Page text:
This flower of Piaranthus punctatus var. punctatus was photographed in April near Keimoes in the Northern Cape. The genus Piaranthus, comprising only 7 species, is one of the smaller and lesser known genera of the Apocynaceae or milkweed family.
Piaranthus superficially resembles Huernia, but the flower stalks can be seen in the photo to emerge from all along the length of the stems, also near the top. In Huernia species flowers grow from the stem base. Huernia flowers grow solitary, while Piaranthus may issue more than one flower from the same node. There is no annulus (a thick ring sometimes found around the corolla centre) present here, a feature fairly common in Huernia.
The five-pointed star-shape of the corolla displays strong recurving of the acutely pointed and long corolla lobes. The pale, cream-coloured corolla has scattered and irregularly shaped transversal maroon lines and spots across its upper surface. Colour variations occur in the species. The outside of the corolla is shiny and greenish cream with a few vertical rows of dark red dots. The unopened buds show thick, spiny protrusions halfway up their length on the seams of the lobe margins.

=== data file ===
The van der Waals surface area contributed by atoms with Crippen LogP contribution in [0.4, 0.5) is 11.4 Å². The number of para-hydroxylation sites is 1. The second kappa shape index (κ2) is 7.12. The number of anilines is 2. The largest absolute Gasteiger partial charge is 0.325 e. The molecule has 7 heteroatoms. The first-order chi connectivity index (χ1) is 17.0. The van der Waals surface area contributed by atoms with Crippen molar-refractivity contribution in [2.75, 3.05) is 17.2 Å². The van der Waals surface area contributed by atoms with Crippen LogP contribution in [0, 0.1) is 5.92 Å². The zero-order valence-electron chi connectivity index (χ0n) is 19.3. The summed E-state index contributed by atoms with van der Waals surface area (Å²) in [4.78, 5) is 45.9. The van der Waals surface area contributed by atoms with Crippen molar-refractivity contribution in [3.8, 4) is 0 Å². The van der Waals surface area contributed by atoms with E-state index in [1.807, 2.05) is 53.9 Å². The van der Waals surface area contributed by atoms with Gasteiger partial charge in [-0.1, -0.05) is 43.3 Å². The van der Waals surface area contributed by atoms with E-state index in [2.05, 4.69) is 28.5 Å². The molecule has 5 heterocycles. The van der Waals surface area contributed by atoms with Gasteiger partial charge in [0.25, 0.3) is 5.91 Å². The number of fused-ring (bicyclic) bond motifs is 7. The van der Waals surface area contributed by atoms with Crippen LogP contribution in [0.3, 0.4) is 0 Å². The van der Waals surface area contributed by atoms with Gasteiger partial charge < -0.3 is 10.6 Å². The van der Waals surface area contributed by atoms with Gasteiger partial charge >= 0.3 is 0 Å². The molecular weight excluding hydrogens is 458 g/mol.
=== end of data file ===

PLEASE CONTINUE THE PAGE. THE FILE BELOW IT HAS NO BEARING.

A yellow columnar corona forms the flower centre. Narrowly pointed calyx lobes are visible on some of the unopened bulbous buds in the photo. Green stem columns with evenly spaced tubercular protrusions can be seen among the flowers.
The species distribution lies in a band along the border between the Western Cape and the Northern Cape. The plant has a stable population in its habitat early in the twenty first century (Smith, et al, 1997; iSpot).